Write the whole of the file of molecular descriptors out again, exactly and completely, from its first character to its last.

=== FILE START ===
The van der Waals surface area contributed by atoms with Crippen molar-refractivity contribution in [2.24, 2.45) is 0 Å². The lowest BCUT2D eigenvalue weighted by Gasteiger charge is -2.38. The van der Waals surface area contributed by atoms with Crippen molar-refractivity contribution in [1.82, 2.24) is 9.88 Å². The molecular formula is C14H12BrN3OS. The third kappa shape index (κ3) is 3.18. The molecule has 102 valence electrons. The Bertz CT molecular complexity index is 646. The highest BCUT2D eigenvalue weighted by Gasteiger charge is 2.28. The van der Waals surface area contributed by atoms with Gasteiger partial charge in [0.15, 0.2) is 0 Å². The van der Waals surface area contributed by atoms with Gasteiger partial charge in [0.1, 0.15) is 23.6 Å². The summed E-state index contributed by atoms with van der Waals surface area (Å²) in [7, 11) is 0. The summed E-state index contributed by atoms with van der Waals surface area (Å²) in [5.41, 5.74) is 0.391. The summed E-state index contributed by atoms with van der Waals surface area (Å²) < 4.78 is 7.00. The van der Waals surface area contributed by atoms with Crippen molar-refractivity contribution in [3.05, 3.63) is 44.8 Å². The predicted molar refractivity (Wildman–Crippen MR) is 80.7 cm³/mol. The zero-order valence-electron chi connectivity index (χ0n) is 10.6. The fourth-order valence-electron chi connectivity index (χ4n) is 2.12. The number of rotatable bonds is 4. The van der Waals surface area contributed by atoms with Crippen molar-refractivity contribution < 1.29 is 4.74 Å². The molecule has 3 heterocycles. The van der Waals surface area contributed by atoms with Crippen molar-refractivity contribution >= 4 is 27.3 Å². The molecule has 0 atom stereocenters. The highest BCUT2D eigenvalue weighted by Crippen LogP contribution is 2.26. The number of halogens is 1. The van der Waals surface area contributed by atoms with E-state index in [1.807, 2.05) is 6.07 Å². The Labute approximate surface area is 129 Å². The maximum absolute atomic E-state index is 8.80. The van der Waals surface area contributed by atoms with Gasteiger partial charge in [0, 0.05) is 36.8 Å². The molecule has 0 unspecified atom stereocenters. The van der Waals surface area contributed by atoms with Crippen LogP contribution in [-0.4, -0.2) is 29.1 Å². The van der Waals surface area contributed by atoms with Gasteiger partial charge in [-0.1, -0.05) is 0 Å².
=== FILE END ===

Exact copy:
The van der Waals surface area contributed by atoms with Crippen molar-refractivity contribution in [2.24, 2.45) is 0 Å². The lowest BCUT2D eigenvalue weighted by Gasteiger charge is -2.38. The van der Waals surface area contributed by atoms with Crippen molar-refractivity contribution in [1.82, 2.24) is 9.88 Å². The molecular formula is C14H12BrN3OS. The third kappa shape index (κ3) is 3.18. The molecule has 102 valence electrons. The Bertz CT molecular complexity index is 646. The highest BCUT2D eigenvalue weighted by Gasteiger charge is 2.28. The van der Waals surface area contributed by atoms with Gasteiger partial charge in [0.15, 0.2) is 0 Å². The van der Waals surface area contributed by atoms with Gasteiger partial charge in [0.1, 0.15) is 23.6 Å². The summed E-state index contributed by atoms with van der Waals surface area (Å²) in [7, 11) is 0. The summed E-state index contributed by atoms with van der Waals surface area (Å²) in [5.41, 5.74) is 0.391. The summed E-state index contributed by atoms with van der Waals surface area (Å²) < 4.78 is 7.00. The van der Waals surface area contributed by atoms with Crippen molar-refractivity contribution in [3.05, 3.63) is 44.8 Å². The predicted molar refractivity (Wildman–Crippen MR) is 80.7 cm³/mol. The zero-order valence-electron chi connectivity index (χ0n) is 10.6. The fourth-order valence-electron chi connectivity index (χ4n) is 2.12. The number of rotatable bonds is 4. The van der Waals surface area contributed by atoms with Crippen molar-refractivity contribution < 1.29 is 4.74 Å². The molecule has 3 heterocycles. The van der Waals surface area contributed by atoms with Crippen molar-refractivity contribution >= 4 is 27.3 Å². The molecule has 0 atom stereocenters. The highest BCUT2D eigenvalue weighted by Crippen LogP contribution is 2.26. The number of halogens is 1. The van der Waals surface area contributed by atoms with E-state index in [1.807, 2.05) is 6.07 Å². The Labute approximate surface area is 129 Å². The maximum absolute atomic E-state index is 8.80. The van der Waals surface area contributed by atoms with Gasteiger partial charge in [0, 0.05) is 36.8 Å². The molecule has 0 unspecified atom stereocenters. The van der Waals surface area contributed by atoms with Crippen LogP contribution in [-0.4, -0.2) is 29.1 Å². The van der Waals surface area contributed by atoms with Gasteiger partial charge in [-0.1, -0.05) is 0 Å².